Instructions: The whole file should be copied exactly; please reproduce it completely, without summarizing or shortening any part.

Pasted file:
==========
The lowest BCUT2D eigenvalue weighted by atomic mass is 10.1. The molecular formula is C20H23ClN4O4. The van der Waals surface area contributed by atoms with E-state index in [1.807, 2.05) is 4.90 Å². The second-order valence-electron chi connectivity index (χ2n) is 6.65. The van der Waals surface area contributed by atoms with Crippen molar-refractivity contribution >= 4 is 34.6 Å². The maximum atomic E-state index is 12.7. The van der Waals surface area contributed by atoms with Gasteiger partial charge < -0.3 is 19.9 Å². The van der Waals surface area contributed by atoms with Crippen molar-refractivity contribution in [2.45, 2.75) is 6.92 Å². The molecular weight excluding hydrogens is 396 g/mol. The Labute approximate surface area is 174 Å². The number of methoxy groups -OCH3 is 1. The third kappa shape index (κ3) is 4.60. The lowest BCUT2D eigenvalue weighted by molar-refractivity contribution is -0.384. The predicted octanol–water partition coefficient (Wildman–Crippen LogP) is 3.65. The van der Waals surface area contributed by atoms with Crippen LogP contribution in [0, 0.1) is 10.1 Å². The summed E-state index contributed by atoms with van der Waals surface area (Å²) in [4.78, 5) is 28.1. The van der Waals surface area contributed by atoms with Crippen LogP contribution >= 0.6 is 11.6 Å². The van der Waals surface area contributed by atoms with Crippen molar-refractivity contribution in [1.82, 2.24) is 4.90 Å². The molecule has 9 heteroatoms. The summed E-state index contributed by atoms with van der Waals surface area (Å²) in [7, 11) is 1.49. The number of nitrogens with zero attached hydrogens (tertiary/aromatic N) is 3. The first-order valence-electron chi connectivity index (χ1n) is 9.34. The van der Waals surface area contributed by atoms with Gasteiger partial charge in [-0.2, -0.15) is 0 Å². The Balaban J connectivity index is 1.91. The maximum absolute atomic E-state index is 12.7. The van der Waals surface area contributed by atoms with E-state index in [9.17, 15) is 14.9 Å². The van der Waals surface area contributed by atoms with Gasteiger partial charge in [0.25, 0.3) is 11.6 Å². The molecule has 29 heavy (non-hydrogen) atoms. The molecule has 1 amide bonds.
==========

The lowest BCUT2D eigenvalue weighted by atomic mass is 10.1. The molecular formula is C20H23ClN4O4. The van der Waals surface area contributed by atoms with E-state index in [1.807, 2.05) is 4.90 Å². The second-order valence-electron chi connectivity index (χ2n) is 6.65. The van der Waals surface area contributed by atoms with Crippen molar-refractivity contribution >= 4 is 34.6 Å². The maximum atomic E-state index is 12.7. The van der Waals surface area contributed by atoms with Gasteiger partial charge < -0.3 is 19.9 Å². The van der Waals surface area contributed by atoms with Crippen molar-refractivity contribution in [2.45, 2.75) is 6.92 Å². The molecular weight excluding hydrogens is 396 g/mol. The Labute approximate surface area is 174 Å². The number of methoxy groups -OCH3 is 1. The third kappa shape index (κ3) is 4.60. The lowest BCUT2D eigenvalue weighted by molar-refractivity contribution is -0.384. The predicted octanol–water partition coefficient (Wildman–Crippen LogP) is 3.65. The van der Waals surface area contributed by atoms with Crippen LogP contribution in [0, 0.1) is 10.1 Å². The summed E-state index contributed by atoms with van der Waals surface area (Å²) in [4.78, 5) is 28.1. The van der Waals surface area contributed by atoms with Crippen LogP contribution >= 0.6 is 11.6 Å². The van der Waals surface area contributed by atoms with Crippen molar-refractivity contribution in [1.82, 2.24) is 4.90 Å². The molecule has 9 heteroatoms. The summed E-state index contributed by atoms with van der Waals surface area (Å²) in [7, 11) is 1.49. The number of nitrogens with zero attached hydrogens (tertiary/aromatic N) is 3. The first-order valence-electron chi connectivity index (χ1n) is 9.34. The van der Waals surface area contributed by atoms with Gasteiger partial charge in [-0.2, -0.15) is 0 Å². The Balaban J connectivity index is 1.91. The maximum absolute atomic E-state index is 12.7. The van der Waals surface area contributed by atoms with E-state index in [9.17, 15) is 14.9 Å². The van der Waals surface area contributed by atoms with Gasteiger partial charge in [0.25, 0.3) is 11.6 Å². The molecule has 29 heavy (non-hydrogen) atoms. The molecule has 1 amide bonds.